WASHINGTON (AP) -- Senate Majority Leader Harry Reid said Wednesday that cost-cutting in large government benefit programs is possible "as long as you eliminate Social Security" from the discussion, registering opposition to prominent proposals to hold down spending.
"Social Security has contributed not a single penny to the deficit. So we can talk about entitlements as long as you eliminate Social Security," said Reid, D-Nev. "Because Social Security is not part of the problem we have in America with the deficit."
Reid's spokesman, Jon Summers, said the Nevada Democrat opposes any cuts for Social Security recipients, as well as any reduction in benefits promised to future retirees. He also rejects an increase in the age at which workers can begin to draw full Social Security retirement, Summers said, because "he sees that as a benefit cut."
Senior lawmakers in both parties have talked in general terms of seeking a broad deficit-reduction agreement later this year. Reining in the growing costs of Social Security, Medicare and Medicaid is widely cited as essential to any such compromise.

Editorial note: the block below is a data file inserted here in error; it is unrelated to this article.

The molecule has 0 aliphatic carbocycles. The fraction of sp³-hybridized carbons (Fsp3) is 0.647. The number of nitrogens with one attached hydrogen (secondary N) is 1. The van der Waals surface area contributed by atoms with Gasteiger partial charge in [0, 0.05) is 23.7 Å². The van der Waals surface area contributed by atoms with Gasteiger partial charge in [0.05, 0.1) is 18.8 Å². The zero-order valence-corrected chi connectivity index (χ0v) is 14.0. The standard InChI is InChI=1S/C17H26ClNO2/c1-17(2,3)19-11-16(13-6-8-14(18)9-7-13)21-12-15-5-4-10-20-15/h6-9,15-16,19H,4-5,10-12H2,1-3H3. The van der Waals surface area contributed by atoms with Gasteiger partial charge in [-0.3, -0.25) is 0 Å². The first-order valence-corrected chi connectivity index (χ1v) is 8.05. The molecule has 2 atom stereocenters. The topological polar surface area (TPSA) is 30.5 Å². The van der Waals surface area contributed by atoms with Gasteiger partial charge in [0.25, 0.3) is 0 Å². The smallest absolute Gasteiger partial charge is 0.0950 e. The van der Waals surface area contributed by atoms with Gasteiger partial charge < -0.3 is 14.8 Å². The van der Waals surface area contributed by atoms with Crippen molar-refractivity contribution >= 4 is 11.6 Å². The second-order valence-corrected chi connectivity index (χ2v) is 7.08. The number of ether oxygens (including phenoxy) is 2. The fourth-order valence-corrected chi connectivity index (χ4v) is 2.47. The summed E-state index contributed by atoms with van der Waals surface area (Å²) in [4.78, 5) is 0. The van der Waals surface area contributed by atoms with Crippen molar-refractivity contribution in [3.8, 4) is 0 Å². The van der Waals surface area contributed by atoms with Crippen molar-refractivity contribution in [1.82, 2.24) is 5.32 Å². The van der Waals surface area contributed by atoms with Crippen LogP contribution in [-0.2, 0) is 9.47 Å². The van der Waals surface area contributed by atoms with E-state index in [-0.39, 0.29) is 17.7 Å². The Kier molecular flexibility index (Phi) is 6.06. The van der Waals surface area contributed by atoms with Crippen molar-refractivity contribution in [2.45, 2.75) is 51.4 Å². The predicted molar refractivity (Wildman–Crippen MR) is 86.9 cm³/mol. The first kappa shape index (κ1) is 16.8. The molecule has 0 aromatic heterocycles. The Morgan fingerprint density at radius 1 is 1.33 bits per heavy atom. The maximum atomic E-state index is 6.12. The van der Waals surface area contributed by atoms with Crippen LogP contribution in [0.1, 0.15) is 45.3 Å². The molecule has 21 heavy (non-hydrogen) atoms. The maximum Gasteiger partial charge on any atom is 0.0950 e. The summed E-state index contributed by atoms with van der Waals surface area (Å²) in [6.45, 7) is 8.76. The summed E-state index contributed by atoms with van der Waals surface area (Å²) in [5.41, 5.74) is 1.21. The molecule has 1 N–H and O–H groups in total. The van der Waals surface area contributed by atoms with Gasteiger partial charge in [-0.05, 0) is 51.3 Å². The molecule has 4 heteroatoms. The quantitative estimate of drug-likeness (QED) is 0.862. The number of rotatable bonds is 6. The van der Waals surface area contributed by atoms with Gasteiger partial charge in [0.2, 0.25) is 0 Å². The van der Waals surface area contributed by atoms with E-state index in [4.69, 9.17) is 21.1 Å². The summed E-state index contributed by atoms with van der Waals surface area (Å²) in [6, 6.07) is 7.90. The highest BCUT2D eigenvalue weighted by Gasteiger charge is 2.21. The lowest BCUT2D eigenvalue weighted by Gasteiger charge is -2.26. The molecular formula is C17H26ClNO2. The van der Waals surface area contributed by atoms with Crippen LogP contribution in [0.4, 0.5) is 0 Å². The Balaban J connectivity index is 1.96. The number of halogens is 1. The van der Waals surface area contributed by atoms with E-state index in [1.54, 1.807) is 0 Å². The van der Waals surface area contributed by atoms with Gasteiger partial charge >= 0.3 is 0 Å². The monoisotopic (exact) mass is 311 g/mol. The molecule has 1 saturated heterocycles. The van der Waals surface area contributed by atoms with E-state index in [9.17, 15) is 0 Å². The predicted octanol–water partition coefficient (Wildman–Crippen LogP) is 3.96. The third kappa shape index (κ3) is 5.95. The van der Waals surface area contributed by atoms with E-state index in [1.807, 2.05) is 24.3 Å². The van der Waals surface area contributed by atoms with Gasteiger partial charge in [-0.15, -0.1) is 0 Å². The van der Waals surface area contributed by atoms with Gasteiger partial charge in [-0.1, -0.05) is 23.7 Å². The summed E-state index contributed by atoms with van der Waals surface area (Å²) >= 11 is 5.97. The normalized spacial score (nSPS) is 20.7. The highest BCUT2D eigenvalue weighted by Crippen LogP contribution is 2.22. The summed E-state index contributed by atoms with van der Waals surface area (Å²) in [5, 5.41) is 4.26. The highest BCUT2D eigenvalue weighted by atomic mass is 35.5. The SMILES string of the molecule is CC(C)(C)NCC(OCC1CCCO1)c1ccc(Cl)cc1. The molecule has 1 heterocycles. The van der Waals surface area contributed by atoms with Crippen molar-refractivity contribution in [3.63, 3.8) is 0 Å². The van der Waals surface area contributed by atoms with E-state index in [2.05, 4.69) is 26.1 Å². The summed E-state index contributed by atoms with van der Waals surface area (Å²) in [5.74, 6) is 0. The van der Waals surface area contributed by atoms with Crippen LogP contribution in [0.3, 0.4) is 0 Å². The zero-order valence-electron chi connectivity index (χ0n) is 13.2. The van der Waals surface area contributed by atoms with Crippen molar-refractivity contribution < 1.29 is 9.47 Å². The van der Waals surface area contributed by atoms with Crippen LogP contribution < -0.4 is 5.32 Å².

"We'll have to bring down health care costs further, including in programs like Medicare and Medicaid, which are the single biggest contributor to our long-term deficits," President Barack Obama said at a news conference on Wednesday.
"I believe we should strengthen Social Security for future generations, and I think we can do that without slashing benefits or putting current retirees at risk," Obama said.
Obama omitted any major changes to the three big benefit programs when he released his 2012 budget earlier in the week, but a presidential deficit-reduction commission floated several late last year. Among them was an increase in the age for full retirement benefits under Social Security and steps to slow the growth of future benefits.
Medicaid is a state-federal program that provides health care to lower-income people. Social Security and Medicare, in particular, are politically sensitive, providing retirement and health benefits for millions of seniors.
Any political party that seeks major changes unilaterally leaves itself open to attack, and Obama noted at his news conference that in the past, significant changes to Social Security were bipartisan.
"We're waiting for presidential leadership," Senate Republican leader Mitch McConnell, R-Ky., said on Wednesday. "We know and will say again that entitlement reform will not be done except on a bipartisan basis with presidential leadership."
On Tuesday, House Republicans issued a statement that said, "Our budget will lead where the president has failed, and it will include real entitlement reforms."
(Copyright 2011 by The Associated Press. All Rights Reserved.)